It doesn’t take long to begin to justify our behavior. As we replace truth with lies, our self-directed behavior makes more and more sense. With the split mentioned above, comes a lessening of emotional awareness. As my needs, goals and desires become more important and prominent, yours become less “felt” by me. I become numb to guilt and other emotions, so they no longer direct or correct my behavior. My numbness makes me insensitive to your needs as well as my own pain. I feel distant from God. My self-directed, self-protecting behavior begins to make sense to me. It seems warranted. I am self-focused. The fact that my needs, goals, desires, etc. remain unmet is my biggest reality, my chief obsession. This is the area of “shoulds” and entitlements. “I should have what I want.” “I deserve…” “I don’t deserve…” “I’ve been abused so…”
Once my needs are prominent and yours are no longer “felt” by me, than my focus is strictly on having my needs met. You become a “meeter” of my needs, and your value is determined by how well you accomplish this task. Any incorrect behavior on my part is attributed to you; it’s your fault. I cannot be blamed because my needs are legitimate. I am no longer responsible for my own behavior. I have erected a variety of defenses and self-protective layers. My needs and your shortcomings are my clearest view. Problems in my life are someone else’s fault. I am in such deep denial, that I can’t possibly see my role clearly.
Sooner or later the emptiness of our choices leads to a sense of numbness and eventually despair as we realize the path we’ve chosen doesn’t take us where we want to go. We wanted to eliminate the negative thoughts and feelings, the loneliness and lack of fulfillment; we also hoped to find happiness, peace, perhaps someone to love and appreciate us. Instead we found a spiritual and emotional dead end, far away from God, our loved ones and ourselves. We found the prodigal’s pigsty—where we are alone and deeply addicted and deeply depressed. The way back seems long, painful and obscure. We don’t realize yet that just knowing we are at a dead end is the beginning of life and restoration. The big questions are “How did I get here and how do I get back”.
When we believe lies, we are not dependent on God. The first step back is to stop and turn the other way—change direction. Fill your mind with God’s word—for His word contains words of life. Join others on the journey—know that you are not alone (actually you never were alone). The following are suggestions for the journey.
Last time in Part One we introduced six building blocks to creating a stepfamily that lasts.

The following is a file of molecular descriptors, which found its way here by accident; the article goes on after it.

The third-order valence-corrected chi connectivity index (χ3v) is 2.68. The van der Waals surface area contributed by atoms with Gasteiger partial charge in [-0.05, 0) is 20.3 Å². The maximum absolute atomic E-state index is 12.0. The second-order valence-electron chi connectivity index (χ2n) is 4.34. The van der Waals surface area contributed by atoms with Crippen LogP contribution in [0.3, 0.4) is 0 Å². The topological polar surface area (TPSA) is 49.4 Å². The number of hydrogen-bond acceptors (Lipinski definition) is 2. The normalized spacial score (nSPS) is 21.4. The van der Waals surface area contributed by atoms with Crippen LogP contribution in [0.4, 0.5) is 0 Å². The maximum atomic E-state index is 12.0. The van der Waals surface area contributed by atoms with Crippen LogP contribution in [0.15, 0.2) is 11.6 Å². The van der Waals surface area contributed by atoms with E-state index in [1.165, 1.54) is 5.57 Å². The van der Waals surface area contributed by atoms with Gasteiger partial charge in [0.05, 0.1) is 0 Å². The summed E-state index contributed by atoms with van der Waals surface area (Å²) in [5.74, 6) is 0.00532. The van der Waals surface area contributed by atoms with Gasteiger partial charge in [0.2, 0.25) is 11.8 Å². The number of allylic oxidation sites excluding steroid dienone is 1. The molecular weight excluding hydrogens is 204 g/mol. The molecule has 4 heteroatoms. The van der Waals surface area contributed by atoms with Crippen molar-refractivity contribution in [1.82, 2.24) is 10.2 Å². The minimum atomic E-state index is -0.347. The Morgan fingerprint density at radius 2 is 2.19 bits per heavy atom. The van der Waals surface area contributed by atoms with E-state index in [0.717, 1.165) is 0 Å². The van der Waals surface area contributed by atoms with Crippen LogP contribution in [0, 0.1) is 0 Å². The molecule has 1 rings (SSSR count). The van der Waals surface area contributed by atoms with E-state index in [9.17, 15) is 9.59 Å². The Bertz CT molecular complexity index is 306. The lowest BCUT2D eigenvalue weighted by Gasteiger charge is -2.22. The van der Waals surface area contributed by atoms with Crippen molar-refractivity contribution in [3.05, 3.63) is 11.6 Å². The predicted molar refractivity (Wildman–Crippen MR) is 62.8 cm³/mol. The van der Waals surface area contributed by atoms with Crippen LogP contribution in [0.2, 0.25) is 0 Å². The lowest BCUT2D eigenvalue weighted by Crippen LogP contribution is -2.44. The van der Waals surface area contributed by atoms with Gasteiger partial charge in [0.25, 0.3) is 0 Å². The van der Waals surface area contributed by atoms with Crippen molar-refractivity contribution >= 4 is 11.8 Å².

The first issue to resolve is the absence of trust between family members. Trust is the foundation of a healthy stepfamily. Without trust, there is no vulnerability; without vulnerability, there is no sharing and no growth. Too many families subtly or not so subtly discourage their members from sharing, under the guise of “being nice” or because sharing is just too painful.
A culture must be created where members can share their needs, concerns, disappointments, and disagreements; in other words, a safe environment to be vulnerable.
A culture must be created where members can share their needs, concerns, disappointments, and disagreements; in other words, a safe environment to be vulnerable. Healthy trust happens when family members believe they are valued and they learn how to understand and be open with one another. In healthy stepfamilies, dialogue and interaction are welcome.
It takes courage to create an atmosphere where interactions can happen without threat of reprisal. Yes, there must be boundaries; but too often adults use boundaries as a form of control or to cover the fact that they are clueless about how to help their family become healthier and more cohesive.
Lack of interaction among family members is a sure sign of family dysfunction because trust is built though interaction. Strangers become cohesive friends and family members as they hear each others stories and learn about each person’s needs, priorities, strengths and weaknesses, hopes and fears. This happens far too infrequently in most stepfamilies. Incidentally, this kind of sharing and vulnerability must start at the top—with the adults.
Developing trust in a new stepfamily is difficult because most remarrying adults (and children) are emotionally and spiritually wounded and wounded people are extremely self-protective. Vulnerability (opening oneself up to more potential pain or hurt) sounds like a really bad idea. However, for the family to grow, family members must allow themselves to be vulnerable. Without the healthy interactions that evolve from people who learn to trust one another and be vulnerable with one another, families become stagnant, lifeless and sterile.
Sharing can be both natural and planned.
Okay, how we develop trust in our stepfamily? First and foremost, it must be intentional, viewed as a long-term goal and role-modeled by the adults in the family. A pervasive attitude that each family member is valued and important, and brings his or her own unique blend of personal traits to the family needs to be cultivated. Next, interaction and sharing is encouraged, even if it leads to conflict. Sharing can be both natural and planned. The focus should be on personal sharing. This normally begins with safe, benign information and grows to include more significant feelings and beliefs. Here are a few ideas:
Now, I ant to reinforce two critical factors: First, this is a top-down process – adults should always go first. Second, never punish vulnerability or disclosure. Encourage sharing even if it creates some conflict. We’ll talk about how to do healthy conflict next time.